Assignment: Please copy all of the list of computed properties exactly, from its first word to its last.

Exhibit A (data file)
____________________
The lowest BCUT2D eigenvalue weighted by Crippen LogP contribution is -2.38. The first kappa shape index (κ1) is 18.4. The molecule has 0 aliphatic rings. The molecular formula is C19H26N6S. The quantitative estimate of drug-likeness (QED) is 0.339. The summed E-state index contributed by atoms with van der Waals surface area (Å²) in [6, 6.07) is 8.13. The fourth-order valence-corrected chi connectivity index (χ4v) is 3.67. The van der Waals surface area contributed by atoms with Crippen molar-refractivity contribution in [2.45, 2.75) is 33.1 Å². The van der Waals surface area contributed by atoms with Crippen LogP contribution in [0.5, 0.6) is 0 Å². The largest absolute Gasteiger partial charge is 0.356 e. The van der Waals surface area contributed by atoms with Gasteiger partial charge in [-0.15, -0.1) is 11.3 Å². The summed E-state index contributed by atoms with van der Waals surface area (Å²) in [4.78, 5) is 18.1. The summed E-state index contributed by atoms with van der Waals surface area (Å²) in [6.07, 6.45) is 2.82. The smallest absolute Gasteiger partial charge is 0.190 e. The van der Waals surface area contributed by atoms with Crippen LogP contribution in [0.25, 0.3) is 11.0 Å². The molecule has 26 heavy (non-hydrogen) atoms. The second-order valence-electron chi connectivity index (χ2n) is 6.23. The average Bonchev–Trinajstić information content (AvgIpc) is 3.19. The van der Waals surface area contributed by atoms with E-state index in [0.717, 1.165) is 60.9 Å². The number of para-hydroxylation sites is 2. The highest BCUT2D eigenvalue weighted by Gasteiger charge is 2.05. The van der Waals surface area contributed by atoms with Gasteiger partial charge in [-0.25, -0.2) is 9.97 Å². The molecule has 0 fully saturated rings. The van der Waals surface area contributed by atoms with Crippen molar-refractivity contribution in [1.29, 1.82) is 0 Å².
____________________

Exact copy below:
The lowest BCUT2D eigenvalue weighted by Crippen LogP contribution is -2.38. The first kappa shape index (κ1) is 18.4. The molecule has 0 aliphatic rings. The molecular formula is C19H26N6S. The quantitative estimate of drug-likeness (QED) is 0.339. The summed E-state index contributed by atoms with van der Waals surface area (Å²) in [6, 6.07) is 8.13. The fourth-order valence-corrected chi connectivity index (χ4v) is 3.67. The van der Waals surface area contributed by atoms with Crippen molar-refractivity contribution in [2.45, 2.75) is 33.1 Å². The van der Waals surface area contributed by atoms with Crippen LogP contribution in [0.5, 0.6) is 0 Å². The largest absolute Gasteiger partial charge is 0.356 e. The van der Waals surface area contributed by atoms with Gasteiger partial charge in [-0.15, -0.1) is 11.3 Å². The summed E-state index contributed by atoms with van der Waals surface area (Å²) in [4.78, 5) is 18.1. The summed E-state index contributed by atoms with van der Waals surface area (Å²) in [6.07, 6.45) is 2.82. The smallest absolute Gasteiger partial charge is 0.190 e. The van der Waals surface area contributed by atoms with Crippen LogP contribution in [0.25, 0.3) is 11.0 Å². The molecule has 26 heavy (non-hydrogen) atoms. The second-order valence-electron chi connectivity index (χ2n) is 6.23. The average Bonchev–Trinajstić information content (AvgIpc) is 3.19. The van der Waals surface area contributed by atoms with E-state index in [0.717, 1.165) is 60.9 Å². The number of para-hydroxylation sites is 2. The highest BCUT2D eigenvalue weighted by Gasteiger charge is 2.05. The van der Waals surface area contributed by atoms with Gasteiger partial charge in [-0.25, -0.2) is 9.97 Å². The molecule has 0 fully saturated rings. The van der Waals surface area contributed by atoms with Crippen molar-refractivity contribution in [1.29, 1.82) is 0 Å².